Coronado 76 Gas Station
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Here’s one list a small business may not want to be on: the highest price gas in San Diego County.

With global demand for oil decreasing, and U.S. production increasing, gas prices are falling daily. Yet three county gas stations, according to gasbuddy.com, remain the highest cash price per gallon for regular gas. One would expect these stations to be in the outskirts, like Borrego Springs or Jacumba. Not so.

The Shell station at 3105 Del Mar Heights Road, just off I-5, has been number one on the list for weeks. On December 22, it was $3.50 a gallon, 64 cents higher then 7-Eleven just across the freeway interchange, $1.12 higher than county’s lowest — $2.38 — found at five of the county’s 11 Costcos.

I asked a guy pumping gas in his work truck from the Extreme Roofing company, why he was buying gas from the highest priced station in the county? “I noticed it was a little high,” he said. He had made a wrong turn off the freeway and was running out. He had planned to go to the 7-Eleven.

Masoud, the manager of the Shell, seemed surprised to learn he was the highest priced. He responded, “We have the highest priced rent in the county. $22,000 a month.” Also servicing the exclusive Del Mar Heights neighborhood was the 7-Eleven and, two blocks away, a Chevron station in the Del Mar Highlands shopping center posted at $2.82.

On December 20, holding the number two and three highest priced spots for over a week, were the two stations on Coronado. I visited both Valero and 76 on Orange Avenue, then both listed at $3.30 a gallon. An employee of the 76 Station, when ask why they are on top of the list, said, ”Because we’re special.” He would not elaborate nor provide information on how to reach the owner for comment. The Coronado Valero station employee said they don’t set the prices, the oil company does.

All three top-priced stations had one thing in common. They have mechanics working on cars. Shell’s Masoud said stations make more having a convenience store, rather than have a garage. “So our prices have to be higher,’ said Masoud. “But we provide the best in service and clean restrooms,” he added.

I asked five customers pumping gas in Coronado — four at Valero and one at the 76 — as to why they were buying high-priced gas. All five were tourists from out of town. To talk to Coronado locals, I went to the Vons store in town. Neil said locals don’t buy gas in town. He thought the stations we’re “spot zoned” by the distributors, a process where the price of fuel is micromanaged based on the nearby competition.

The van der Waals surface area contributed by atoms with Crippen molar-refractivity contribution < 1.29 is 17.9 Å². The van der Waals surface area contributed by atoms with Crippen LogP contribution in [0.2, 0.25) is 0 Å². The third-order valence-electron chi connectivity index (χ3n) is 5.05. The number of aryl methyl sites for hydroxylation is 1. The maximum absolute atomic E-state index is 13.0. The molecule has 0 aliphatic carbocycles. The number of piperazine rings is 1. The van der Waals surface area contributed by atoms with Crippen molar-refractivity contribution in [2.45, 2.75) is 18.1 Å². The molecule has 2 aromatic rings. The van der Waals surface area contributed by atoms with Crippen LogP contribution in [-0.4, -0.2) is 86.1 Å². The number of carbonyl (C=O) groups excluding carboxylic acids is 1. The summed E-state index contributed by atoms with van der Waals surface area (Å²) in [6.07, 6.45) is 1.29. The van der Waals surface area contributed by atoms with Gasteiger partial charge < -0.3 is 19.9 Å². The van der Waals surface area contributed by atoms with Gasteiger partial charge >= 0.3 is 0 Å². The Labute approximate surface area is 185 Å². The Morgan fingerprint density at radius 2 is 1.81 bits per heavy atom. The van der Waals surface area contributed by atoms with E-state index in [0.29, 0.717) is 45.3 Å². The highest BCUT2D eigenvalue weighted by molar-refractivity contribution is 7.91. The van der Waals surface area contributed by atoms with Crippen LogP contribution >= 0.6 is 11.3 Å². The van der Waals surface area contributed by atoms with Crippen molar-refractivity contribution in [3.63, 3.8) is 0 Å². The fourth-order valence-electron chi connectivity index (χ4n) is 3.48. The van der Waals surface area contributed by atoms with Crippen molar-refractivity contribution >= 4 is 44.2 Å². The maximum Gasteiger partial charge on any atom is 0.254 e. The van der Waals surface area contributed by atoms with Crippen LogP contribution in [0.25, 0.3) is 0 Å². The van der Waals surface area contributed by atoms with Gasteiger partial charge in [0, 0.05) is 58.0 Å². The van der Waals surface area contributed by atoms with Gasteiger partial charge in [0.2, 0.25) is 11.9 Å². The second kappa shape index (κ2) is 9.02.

Marilyn said the high prices were because of the Coronado Bridge. Gas trucks aren’t allowed over the bridge and must deliver through Imperial Beach and up The Strand (Highway 75). Both said they buy their gas at Costco when they go into town.

Something else gasbuddy.com has shown — members of the military might want to buy their gas off base, rather than through the base exchanges, which are supposed to be cheaper than the retail market. For about a week leading up to December 20, the base exchange stations were much higher than all Costcos and some independents. With gas prices in an unprecedented free-fall, the base’s prices finally adjusted to within a few cents of off-base, lower-cost stations.

Perhaps because of the AAA report that, due to lowing gas prices, 98.6 million people will drive to holiday destinations this year (four percent more than last year). But the gas price free-fall may be temporarily over, at least until January 5. Gasbuddy.com sent out a text alert to its followers in North County on the evening of December 21. It read, “It appears gas prices may be raising in your area.“

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Comments

AlexClarke Dec. 22, 2014 @ 4:36 p.m.

The prices at these gas stations are high because there are enough stupid people willing to pay the price. Everything they say to justify the high price is just horse feathers. If the lazy rich and the stupid consumers would stop buying their overpriced gas the prices would come down.

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Visduh Dec. 22, 2014 @ 8:04 p.m.